When reading the bible maybe you’ve been tempted to skip over the “begat” sections. “Abraham begat Isaac, Isaac begat Jacob, and Jacob begat the twelve patriarchs.” There are seemingly endless genealogies in the Old Testament where the lives of entire generations are summed up in the name of just one person… and some generations are not even mentioned at all. But Titus 3:9 cautions us to “avoid foolish questions and genealogies and contentions, and strivings about the law; for they are unprofitable and vain.” 1 Timothy 1:4 echoes this warning. So why does Matthew’s gospel of Jesus start out with His genealogy as reviewed through the lineage of Joseph who didn’t even father our Lord?
It could be very exhilarating to pursue a discussion of why Jesus is called the “Son of Abraham” and the “Son of David” and ponder the cultural customs in which these labels made perfect sense, even if they mystify us. We could question the three sets of 14 generations listed, even to delve into why some generations did not make the list but were skipped over. We could research the possible relationship of the 42 generations to Daniel’s prophecy of the seventy weeks of years and how it represents the number of salvation and deliverance. We might get caught up in the ‘religion’ of numerology and the significance over all the numbers referenced in the bible. We could study “secret bible codes” or get caught up in Gnostic stories like The Da Vinci Code that pursue secret and mystic genealogies in attempt to find ‘hidden wisdom.’
But let’s not.
Not that study is bad, but because there is something much more basic and important we should learn first to apply to our lives.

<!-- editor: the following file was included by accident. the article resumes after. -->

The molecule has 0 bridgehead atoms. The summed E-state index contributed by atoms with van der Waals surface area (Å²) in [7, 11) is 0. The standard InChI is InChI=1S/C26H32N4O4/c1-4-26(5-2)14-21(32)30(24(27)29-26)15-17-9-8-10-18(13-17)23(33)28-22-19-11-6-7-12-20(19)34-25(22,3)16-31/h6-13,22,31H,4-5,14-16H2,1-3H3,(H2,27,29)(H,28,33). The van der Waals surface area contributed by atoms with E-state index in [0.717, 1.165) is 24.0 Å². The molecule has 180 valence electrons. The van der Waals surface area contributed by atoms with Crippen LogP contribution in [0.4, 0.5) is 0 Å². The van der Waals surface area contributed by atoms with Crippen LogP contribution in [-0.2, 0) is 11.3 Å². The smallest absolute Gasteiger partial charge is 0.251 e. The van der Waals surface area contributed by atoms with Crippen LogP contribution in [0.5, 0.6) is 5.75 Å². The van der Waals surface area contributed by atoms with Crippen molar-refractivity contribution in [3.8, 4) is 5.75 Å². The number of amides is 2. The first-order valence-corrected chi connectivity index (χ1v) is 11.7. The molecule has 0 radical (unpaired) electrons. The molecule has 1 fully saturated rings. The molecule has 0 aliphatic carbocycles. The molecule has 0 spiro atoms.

Consider how Matthew’s genealogy of Christ demonstrates the grace of God. Ponder the inclusion of five women (very unusual in those times), all whose reputations were considered tarnished. Reflect on how God works His grace through broken lives of ordinary people (like you and me) to achieve extraordinary results. No doubt He worked through the generations of people whose names were omitted from the history lists. This should give a humble reminder that the history of man is not all about us! The passing of generations is not about prideful genealogy. Then what is the purpose of this genealogical list?
It’s about God’s purpose and plan and our faithful response to it. Biblical history is not just about the redemption of man. It is the story of God – His Story – where God’s glory is the supreme focus. History wasn’t so much about Joseph having a perfect wedding. It was about his faithful response to the revelation of the Messiah born to his wife. That’s his part in history.
And this is true for you and me today. We tend to see the world as it revolves around our life, our plans, our ambitions, hopes and dreams, our family, our job, our happiness, our comforts and pleasures, our release from pain, sorrow, and hardship of every kind. But that’s not the main point. The big news headlines is that God so loved the world that he gave His only begotten Son so that whoever believes in Him should not perish but have everlasting life and to be part of His Story by participating in His glory.
Maybe YOU will do something great for God that will be remembered for generations to come. But that’s not what it’s all about. It’s about remaining faithful in the unwritten generations that glorify God by enjoy Him – forever. Faith expressing itself in love is what counts most.